1. City are back after the blissful hiatus for an international break (remember when we used to curse these?), and nothing much has really changed. The draw against Preston just wasn’t a good enough result for a side in our desperate predicament, and showed quite perfectly why we look like a side heading for relegation.
2. Sure, City played fairly well for decent chunks of the game, striking the frame of the goal a few times. Nigel Adkins and his players could perhaps bemoan ill luck and fine margins; we could equally bemoan the familiar lack of a cutting edge that’s hamstrung us all season. We’ll stick with the grumpier interpretation. When on top, against a side in the bottom three, chances absolutely have to be taken. Most other sides in the division would, and while we accept that we’re among the very weakest, the same has to apply.
3. It wasn’t a conspicuous lack of effort or endeavour. It’s just a lack of authentic Championship quality running throughout the whole side. We used to be a mixture of decent second tier players with a dash of Premier League class; now the decent second tier players are being asked to carry League One larkers, and the result is the painfully meagre fare we see every Saturday. The idea that we’re good team being chronically mismanaged doesn’t ring true – this just isn’t a good team.
4. Naturally, much of the ire heads Nigel Adkins’ way. It’s worth reiterating, over and over again, that most of this shitshow isn’t his fault, but that of the loathsome Allam family. Nonetheless, the suspicion lingers that he could still be playing this weak hand better. Forget the garrulous media utterances – they’re the style, but it’s the substance we take issue with. Erratic team selections. Perplexing substitutions. Nothing approaching a coherent style of play or purpose is emerging. Instead, we’re sinking.
4a. Not to labour the point, but those substitutions…
5. One of the City Twitterati likened Nigel Adkins to Ned Flanders from The Simpsons this week, and it’s an apt comparison. Every day Ned Adkins has a shave, looks in the mirror and asks “Now what can I ding dong diddly do for you?”
6. Kamil Grosicki is worth his starting position right now, he was undoubtedly one of the better performers against Preston, but calls to build the team around him seem misguided. There’s still a nagging doubt about whether he’s giving it his all and he spends a significant chunk of games berating team mates for not being on his wavelength. You build teams around team players, not people looking out for themselves.
7. City have two away games next, from which points must be taken. There’s a long midweek trek to Bristol in the offing, to play a side just two points off the play-offs and who’ll start as strong favourites. Then it’s Bolton, who don’t look up to much this season, but who’ll definitely fancy improving their league position oat our expense. But our already abysmal points-per-game ratio cannot survive two more defeats. That’d almost certain return us to the bottom of the table, and the longer we sit in the bottom three the harder things will become.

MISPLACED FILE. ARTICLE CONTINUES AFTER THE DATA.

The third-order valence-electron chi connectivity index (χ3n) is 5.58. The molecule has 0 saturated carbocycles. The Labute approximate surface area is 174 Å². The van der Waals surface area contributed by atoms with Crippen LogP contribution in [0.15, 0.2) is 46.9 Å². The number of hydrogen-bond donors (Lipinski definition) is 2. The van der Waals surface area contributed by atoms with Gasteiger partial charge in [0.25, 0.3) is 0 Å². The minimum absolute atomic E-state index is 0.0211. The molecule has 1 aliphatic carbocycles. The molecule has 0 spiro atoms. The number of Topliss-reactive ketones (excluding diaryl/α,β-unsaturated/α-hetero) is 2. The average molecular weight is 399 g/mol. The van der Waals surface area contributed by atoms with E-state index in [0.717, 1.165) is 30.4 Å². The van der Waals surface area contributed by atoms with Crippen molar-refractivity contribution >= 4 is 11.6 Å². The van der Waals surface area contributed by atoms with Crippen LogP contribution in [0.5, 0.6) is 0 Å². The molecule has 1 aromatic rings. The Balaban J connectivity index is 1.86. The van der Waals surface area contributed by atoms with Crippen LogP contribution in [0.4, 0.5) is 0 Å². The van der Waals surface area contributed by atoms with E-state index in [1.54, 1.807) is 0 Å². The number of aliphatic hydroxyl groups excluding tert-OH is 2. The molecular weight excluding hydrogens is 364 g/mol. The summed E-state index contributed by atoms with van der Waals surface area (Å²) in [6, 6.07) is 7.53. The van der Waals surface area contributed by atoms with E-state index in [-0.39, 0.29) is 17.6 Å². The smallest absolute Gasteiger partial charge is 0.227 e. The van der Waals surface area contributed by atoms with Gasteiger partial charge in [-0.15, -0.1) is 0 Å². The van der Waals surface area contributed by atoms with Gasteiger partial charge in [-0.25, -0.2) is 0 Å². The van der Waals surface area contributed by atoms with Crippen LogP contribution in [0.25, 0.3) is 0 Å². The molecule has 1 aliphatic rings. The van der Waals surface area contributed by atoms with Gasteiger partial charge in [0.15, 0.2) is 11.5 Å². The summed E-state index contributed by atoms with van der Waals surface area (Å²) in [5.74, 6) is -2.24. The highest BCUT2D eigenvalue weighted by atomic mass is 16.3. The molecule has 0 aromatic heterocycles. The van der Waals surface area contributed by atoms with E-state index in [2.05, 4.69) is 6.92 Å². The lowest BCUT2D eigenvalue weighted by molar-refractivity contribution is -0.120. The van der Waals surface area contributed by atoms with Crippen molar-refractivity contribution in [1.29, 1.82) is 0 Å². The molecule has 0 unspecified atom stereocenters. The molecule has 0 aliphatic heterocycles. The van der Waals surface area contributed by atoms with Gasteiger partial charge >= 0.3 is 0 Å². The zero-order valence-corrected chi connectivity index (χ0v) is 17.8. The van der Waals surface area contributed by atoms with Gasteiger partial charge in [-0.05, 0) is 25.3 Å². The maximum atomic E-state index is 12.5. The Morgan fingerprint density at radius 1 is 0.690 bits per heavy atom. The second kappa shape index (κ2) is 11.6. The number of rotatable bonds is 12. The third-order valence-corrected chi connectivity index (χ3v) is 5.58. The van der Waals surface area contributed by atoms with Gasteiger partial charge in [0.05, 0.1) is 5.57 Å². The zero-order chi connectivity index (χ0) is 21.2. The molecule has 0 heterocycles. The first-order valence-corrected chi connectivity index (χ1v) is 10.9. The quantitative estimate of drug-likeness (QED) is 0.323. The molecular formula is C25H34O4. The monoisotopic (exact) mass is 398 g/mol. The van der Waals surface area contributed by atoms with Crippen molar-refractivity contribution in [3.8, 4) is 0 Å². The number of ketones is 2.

8. Relegation no longer feels possible, but now – without a major alteration to our fortunes – actually more likely than not. The major alteration required probably feels beyond the current squad, meaning that it needs bolstering… which will require new owners. Or a new manager. And frankly, for all that he doesn’t inspire, who on earth are we going to be able to attract at the moment? And the Allams wouldn’t pay Adkins’ contract up anyway. So we’re completely stuck with a substandard squad and a substandard manager… until new owners arrive.
9. If they do. The prospects do seem real at the moment, and our hopes are beginning to rise. The fact that things have gone quiet strikes us as a positive sign – serious discussions such as this are much more likely to proceed privately than through the media. We still don’t put it past the detestable duo to continue their slow asphyxiation of the club, just because they can; but money is everything to them, and a sufficiently handsome sum may just pry their cold, dead hands from our windpipe.
10. Charlie Crickmore was still a teenager when he left Hull City, yet there was something that eternally held him close to the hearts of the Hull folk who saw him play in black and amber, made up of a combination of regret that he wasn’t able to stay longer and be one of the creative forces around the forthcoming Chilton and Wagstaff partnership, and of joy at his return to the local game as a referee after his retirement, while working for the fire brigade. He was, very simply, a very nice and popular man who loved his city, and his death last week will be mourned by many. We congratulate City for instigating a minute’s applause in his name at the weekend’s match, and we offer our condolences to his family.